Come-as-you-are approach didnt work at holy Temple


Leviticus 6:1-8:36

Numbers 19:1-22

Ezekiel 36:16-38

My great-grandparents had a way of welcoming casual guests on Shabbat. They left their front door unlocked and a bowl of fruit on the table. That arrangement said, "Come in and help yourself, you do not need an invitation."

In Brooklyn, as in the old country, a polite person could make an unexpected visit part of the shpatziren, the Shabbat stroll. You can still find that relaxed attitude toward unanticipated company in some communities here and in many communities in Israel.

Other communities in America, though, have more formal rules. A polite person would not invite herself to another person's home. At best, she would hint, "I have an appointment in your neighborhood on Tuesday, and a little time off before I have to get back home." Such a hint might generate an invitation.

In much of America, unanticipated guests, by definition, are rude.

The interrelated expectations about invitations and visits also vary within a society.

You might stop in on your next-door neighbor, or your sister a few blocks away, without making any fuss in advance.

You might call first for a friend across town but make an appointment long in advance to meet your representative in Congress.

We have a ready explanation: An important person like the legislator must have a tight schedule, arranged far in advance, with serious work.

In a vibrant Jewish community, the synagogue ideally serves as something like the home of a close friend who lives nearby. You do not need an invitation or a special occasion to stop by. People come in time for prayer services and study sessions, and at other times to look at a Jewish book.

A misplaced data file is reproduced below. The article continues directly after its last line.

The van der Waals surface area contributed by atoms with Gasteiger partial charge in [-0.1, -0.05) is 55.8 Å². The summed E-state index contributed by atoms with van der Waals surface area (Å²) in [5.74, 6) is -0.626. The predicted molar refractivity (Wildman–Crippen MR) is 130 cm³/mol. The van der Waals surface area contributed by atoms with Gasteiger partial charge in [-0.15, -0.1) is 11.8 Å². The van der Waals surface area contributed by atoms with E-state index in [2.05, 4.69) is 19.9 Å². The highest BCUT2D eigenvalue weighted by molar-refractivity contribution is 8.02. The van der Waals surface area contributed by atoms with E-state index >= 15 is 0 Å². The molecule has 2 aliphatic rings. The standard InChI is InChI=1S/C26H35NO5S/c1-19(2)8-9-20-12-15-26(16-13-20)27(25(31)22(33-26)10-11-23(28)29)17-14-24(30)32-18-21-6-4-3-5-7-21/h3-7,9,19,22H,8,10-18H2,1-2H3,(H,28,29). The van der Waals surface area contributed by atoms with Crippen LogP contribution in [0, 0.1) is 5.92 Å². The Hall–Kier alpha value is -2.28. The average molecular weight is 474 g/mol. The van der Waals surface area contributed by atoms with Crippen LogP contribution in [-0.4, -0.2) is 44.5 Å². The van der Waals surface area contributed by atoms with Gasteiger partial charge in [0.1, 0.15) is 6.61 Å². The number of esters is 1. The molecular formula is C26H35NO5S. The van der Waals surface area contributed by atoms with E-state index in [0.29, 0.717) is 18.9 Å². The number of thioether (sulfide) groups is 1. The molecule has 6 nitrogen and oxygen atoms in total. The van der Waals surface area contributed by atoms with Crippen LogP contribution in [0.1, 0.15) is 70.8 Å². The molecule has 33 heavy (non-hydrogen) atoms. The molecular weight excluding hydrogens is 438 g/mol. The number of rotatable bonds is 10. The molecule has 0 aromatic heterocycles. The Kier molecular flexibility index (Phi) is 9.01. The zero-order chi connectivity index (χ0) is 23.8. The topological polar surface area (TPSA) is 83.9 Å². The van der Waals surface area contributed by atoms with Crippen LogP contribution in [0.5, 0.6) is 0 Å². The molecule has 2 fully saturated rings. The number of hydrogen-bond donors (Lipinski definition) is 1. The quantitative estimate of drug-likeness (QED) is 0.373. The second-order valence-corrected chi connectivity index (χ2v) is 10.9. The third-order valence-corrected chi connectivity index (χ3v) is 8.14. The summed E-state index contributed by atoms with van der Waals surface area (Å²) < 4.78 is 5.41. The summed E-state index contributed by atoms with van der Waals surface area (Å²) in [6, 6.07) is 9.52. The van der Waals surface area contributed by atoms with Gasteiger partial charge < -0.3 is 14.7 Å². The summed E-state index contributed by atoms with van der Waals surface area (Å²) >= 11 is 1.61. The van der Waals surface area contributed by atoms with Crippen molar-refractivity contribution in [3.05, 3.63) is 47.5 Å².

A person might go the synagogue as an afterthought while on a planned trip somewhere else, stopping at the shul for afternoon services on the way back from shopping.

But not at the holy Temple in Jerusalem.

A trip to the Beit HaMikdash took planning. An elaborate system of regulations, the rules of tumah and taharah, governed who could enter the precincts of the Temple. A person in the state of taharah had permission to enter and take part in Temple rituals, but one who had contracted tumah did not enter the Temple; and all sorts of things produce tumah.

Contact with certain dead reptiles, with certain dead animals, with semen, with menstrual blood, with people who had a specific skin condition, or with a woman who had recently given birth, or with artifacts handled by a person in a state of tumah, or with any of a host of other sources, would put a person in a low-level state of tumah.

He or she would have to schedule a kind of ritual bath in advance of his or her next visit to the Temple.

Contact with a dead human being, however, produced a more powerful level of tumah.

Someone who had carried a corpse, or touched a corpse, or been under the same roof as a corpse, had a more complex ritual to follow before gaining permission to visit the Temple. The Torah clearly outlines the procedure for this ritual, but explanations baffled the greatest rabbinic minds of history.

Once in a long while, the high priest sacrificed a red heifer, burning its body with cedar wood, hyssop and crimson thread. The ashes collected from this pyre provided the material for this ritual. An expert would mix the ashes with water, sprinkling them on the subject on the third and seventh day of the process. One could never complete this in less than seven days.

So a trip to the Holy Temple took planning. The custom, recorded in the Mishnah (Megillah 3:4) of reading about the ritual for returning to taharah (Numbers 19:1-22) on a Shabbat a few weeks before Pesach must go back to the days when people needed a practical reminder to prepare themselves for their annual Passover sacrifice at the Temple.